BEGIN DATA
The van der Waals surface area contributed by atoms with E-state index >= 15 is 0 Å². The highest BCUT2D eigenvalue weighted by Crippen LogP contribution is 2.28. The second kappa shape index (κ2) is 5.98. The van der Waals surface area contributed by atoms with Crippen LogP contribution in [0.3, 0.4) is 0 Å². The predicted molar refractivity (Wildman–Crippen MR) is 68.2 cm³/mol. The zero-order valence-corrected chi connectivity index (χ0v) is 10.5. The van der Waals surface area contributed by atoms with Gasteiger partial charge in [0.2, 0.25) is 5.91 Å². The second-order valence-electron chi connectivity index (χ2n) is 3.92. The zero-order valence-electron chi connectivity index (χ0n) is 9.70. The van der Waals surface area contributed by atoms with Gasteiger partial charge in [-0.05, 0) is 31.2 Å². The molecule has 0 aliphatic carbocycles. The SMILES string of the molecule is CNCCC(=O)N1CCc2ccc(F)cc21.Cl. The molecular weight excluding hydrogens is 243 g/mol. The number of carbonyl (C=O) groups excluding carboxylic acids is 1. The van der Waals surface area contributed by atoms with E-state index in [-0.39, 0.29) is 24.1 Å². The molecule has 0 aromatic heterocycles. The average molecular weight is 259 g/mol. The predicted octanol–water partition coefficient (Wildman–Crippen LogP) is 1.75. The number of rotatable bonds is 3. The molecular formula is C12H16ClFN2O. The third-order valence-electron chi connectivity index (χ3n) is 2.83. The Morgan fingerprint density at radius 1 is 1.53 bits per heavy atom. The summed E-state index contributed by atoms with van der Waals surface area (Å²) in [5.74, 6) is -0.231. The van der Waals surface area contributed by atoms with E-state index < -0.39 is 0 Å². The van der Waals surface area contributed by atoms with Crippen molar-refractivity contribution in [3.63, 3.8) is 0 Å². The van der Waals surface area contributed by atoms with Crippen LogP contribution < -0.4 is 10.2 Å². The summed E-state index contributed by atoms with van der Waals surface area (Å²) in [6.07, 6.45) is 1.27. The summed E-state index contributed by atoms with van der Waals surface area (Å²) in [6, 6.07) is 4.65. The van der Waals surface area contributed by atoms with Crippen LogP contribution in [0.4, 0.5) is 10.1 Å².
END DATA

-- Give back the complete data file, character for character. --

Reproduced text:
The van der Waals surface area contributed by atoms with E-state index >= 15 is 0 Å². The highest BCUT2D eigenvalue weighted by Crippen LogP contribution is 2.28. The second kappa shape index (κ2) is 5.98. The van der Waals surface area contributed by atoms with Crippen LogP contribution in [0.3, 0.4) is 0 Å². The predicted molar refractivity (Wildman–Crippen MR) is 68.2 cm³/mol. The zero-order valence-corrected chi connectivity index (χ0v) is 10.5. The van der Waals surface area contributed by atoms with Gasteiger partial charge in [0.2, 0.25) is 5.91 Å². The second-order valence-electron chi connectivity index (χ2n) is 3.92. The zero-order valence-electron chi connectivity index (χ0n) is 9.70. The van der Waals surface area contributed by atoms with Gasteiger partial charge in [-0.05, 0) is 31.2 Å². The molecule has 0 aliphatic carbocycles. The SMILES string of the molecule is CNCCC(=O)N1CCc2ccc(F)cc21.Cl. The molecular weight excluding hydrogens is 243 g/mol. The number of carbonyl (C=O) groups excluding carboxylic acids is 1. The van der Waals surface area contributed by atoms with E-state index in [-0.39, 0.29) is 24.1 Å². The molecule has 0 aromatic heterocycles. The average molecular weight is 259 g/mol. The predicted octanol–water partition coefficient (Wildman–Crippen LogP) is 1.75. The number of rotatable bonds is 3. The molecular formula is C12H16ClFN2O. The third-order valence-electron chi connectivity index (χ3n) is 2.83. The Morgan fingerprint density at radius 1 is 1.53 bits per heavy atom. The summed E-state index contributed by atoms with van der Waals surface area (Å²) in [5.74, 6) is -0.231. The van der Waals surface area contributed by atoms with E-state index < -0.39 is 0 Å². The van der Waals surface area contributed by atoms with Crippen molar-refractivity contribution in [3.63, 3.8) is 0 Å². The van der Waals surface area contributed by atoms with Crippen LogP contribution < -0.4 is 10.2 Å². The summed E-state index contributed by atoms with van der Waals surface area (Å²) in [6.07, 6.45) is 1.27. The summed E-state index contributed by atoms with van der Waals surface area (Å²) in [6, 6.07) is 4.65. The van der Waals surface area contributed by atoms with Crippen LogP contribution in [0.4, 0.5) is 10.1 Å².